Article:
When the flower children were flocking to Woodstock, Allison Green was in preschool. As a teenager, yearning for the counterculture movement she felt she just missed, she discovered the writing of Richard Brautigan, finding refuge in his visions of America and refusal to conform. Years later, however, she questions her attachment. Why would a lesbian and feminist writer identify with an author whose most famous work doesn’t even name its female characters? Searching for the answer, Green embarks on a journey retracing Brautigan’s steps in Trout Fishing in America. Along the way, she examines how we relate to the influences in our lives-the ancestors who created us, the past that shaped us, the writers who changed the way we saw the world–and how these elements intertwine to make us who we are.
Ghosts is so seamlessly put together that it’s hard to point to the concrete moments to explain just why I found it so lovely. It’s an ephemeral effect, the words and pages gently building until you suddenly find yourself transported back to the moment that you, too, fell in love with an author for nothing more than their words on the pages. For those us of who call ourselves readers, who maniacally update Goodreads accounts and fill our twitter timelines with authors, our relationship with books is something that can feel religious; The Ghosts Who Travel with Me is a missive for the true believers. Green’s love-letter to the first author she fell in love with is a memoir that will resonate with any who has finished a book and then sighed that the journey had to end.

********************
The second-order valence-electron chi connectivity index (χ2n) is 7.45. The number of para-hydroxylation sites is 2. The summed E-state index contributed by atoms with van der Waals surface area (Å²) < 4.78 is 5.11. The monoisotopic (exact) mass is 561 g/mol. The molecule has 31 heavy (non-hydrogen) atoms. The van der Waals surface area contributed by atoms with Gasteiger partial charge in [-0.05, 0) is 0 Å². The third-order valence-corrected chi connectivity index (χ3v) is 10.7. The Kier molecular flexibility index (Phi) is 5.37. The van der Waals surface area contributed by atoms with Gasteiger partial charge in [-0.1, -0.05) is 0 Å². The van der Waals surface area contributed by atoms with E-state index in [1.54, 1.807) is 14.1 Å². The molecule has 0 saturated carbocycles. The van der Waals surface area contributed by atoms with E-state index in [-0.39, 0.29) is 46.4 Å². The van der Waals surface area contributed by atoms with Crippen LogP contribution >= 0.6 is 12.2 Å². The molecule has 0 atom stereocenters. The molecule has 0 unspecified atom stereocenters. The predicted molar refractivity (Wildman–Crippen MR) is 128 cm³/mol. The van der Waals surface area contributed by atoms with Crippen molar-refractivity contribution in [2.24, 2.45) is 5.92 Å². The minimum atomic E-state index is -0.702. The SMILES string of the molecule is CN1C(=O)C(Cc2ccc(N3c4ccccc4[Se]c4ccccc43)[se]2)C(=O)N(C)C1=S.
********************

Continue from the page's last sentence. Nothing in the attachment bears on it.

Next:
—Mensah Demary, fourculture
Charming, wry, and elliptical. The Ghosts Who Travel with Me takes readers on a humorous and deeply nostalgic tour of America, and plumbs the depths of “Generation Jones.” Vastly entertaining.
—Diana Abu-Jaber, author of The Language of Baklava and The Birds of Paradise
I can’t think of a wiser, craftier, kinder travel companion than Allison Green. Yet for as much fun as I had reading The Ghosts Who Travel with Me, I also fund myself challenged and provoked and asked to grapple with the legacies of my own ancestors, literary and otherwise.The Ghosts Who Travel with Me will keep you thinking, and feeling, long after you turn the last page.
—Joe Wilkins, winner of the 2014 GLCA New Writers Award for The Mountain and the Fathers